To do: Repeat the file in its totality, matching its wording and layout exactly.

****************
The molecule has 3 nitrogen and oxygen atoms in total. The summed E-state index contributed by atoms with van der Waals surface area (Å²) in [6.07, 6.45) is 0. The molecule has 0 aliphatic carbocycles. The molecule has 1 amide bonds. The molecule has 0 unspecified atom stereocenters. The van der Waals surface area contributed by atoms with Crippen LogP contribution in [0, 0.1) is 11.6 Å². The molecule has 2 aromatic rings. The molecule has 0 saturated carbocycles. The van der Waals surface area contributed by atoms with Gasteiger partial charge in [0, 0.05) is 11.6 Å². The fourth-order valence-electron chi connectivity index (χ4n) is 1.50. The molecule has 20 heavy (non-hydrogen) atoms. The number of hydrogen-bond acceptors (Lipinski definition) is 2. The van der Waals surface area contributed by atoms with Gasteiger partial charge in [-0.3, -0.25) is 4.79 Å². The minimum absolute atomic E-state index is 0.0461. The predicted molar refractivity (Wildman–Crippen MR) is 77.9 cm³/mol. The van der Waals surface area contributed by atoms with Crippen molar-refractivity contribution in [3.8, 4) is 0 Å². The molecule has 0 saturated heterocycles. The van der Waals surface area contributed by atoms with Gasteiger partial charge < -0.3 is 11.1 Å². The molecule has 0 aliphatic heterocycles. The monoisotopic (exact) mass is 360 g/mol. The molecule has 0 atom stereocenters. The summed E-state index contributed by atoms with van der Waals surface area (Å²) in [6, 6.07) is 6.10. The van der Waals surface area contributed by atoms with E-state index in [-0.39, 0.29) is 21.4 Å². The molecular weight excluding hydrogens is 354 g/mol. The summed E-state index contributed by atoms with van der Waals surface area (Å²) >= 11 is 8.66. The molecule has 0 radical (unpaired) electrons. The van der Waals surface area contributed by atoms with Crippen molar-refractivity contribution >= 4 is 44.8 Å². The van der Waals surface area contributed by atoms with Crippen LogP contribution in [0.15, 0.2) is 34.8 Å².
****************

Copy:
The molecule has 3 nitrogen and oxygen atoms in total. The summed E-state index contributed by atoms with van der Waals surface area (Å²) in [6.07, 6.45) is 0. The molecule has 0 aliphatic carbocycles. The molecule has 1 amide bonds. The molecule has 0 unspecified atom stereocenters. The van der Waals surface area contributed by atoms with Crippen LogP contribution in [0, 0.1) is 11.6 Å². The molecule has 2 aromatic rings. The molecule has 0 saturated carbocycles. The van der Waals surface area contributed by atoms with Gasteiger partial charge in [0, 0.05) is 11.6 Å². The fourth-order valence-electron chi connectivity index (χ4n) is 1.50. The molecule has 20 heavy (non-hydrogen) atoms. The number of hydrogen-bond acceptors (Lipinski definition) is 2. The van der Waals surface area contributed by atoms with Gasteiger partial charge in [-0.3, -0.25) is 4.79 Å². The minimum absolute atomic E-state index is 0.0461. The predicted molar refractivity (Wildman–Crippen MR) is 77.9 cm³/mol. The van der Waals surface area contributed by atoms with Crippen molar-refractivity contribution in [3.8, 4) is 0 Å². The molecule has 0 saturated heterocycles. The van der Waals surface area contributed by atoms with Gasteiger partial charge < -0.3 is 11.1 Å². The molecule has 0 aliphatic heterocycles. The monoisotopic (exact) mass is 360 g/mol. The molecule has 0 atom stereocenters. The summed E-state index contributed by atoms with van der Waals surface area (Å²) in [6, 6.07) is 6.10. The van der Waals surface area contributed by atoms with E-state index in [-0.39, 0.29) is 21.4 Å². The molecular weight excluding hydrogens is 354 g/mol. The summed E-state index contributed by atoms with van der Waals surface area (Å²) >= 11 is 8.66. The molecule has 0 radical (unpaired) electrons. The van der Waals surface area contributed by atoms with Crippen molar-refractivity contribution >= 4 is 44.8 Å². The van der Waals surface area contributed by atoms with Crippen LogP contribution in [0.15, 0.2) is 34.8 Å².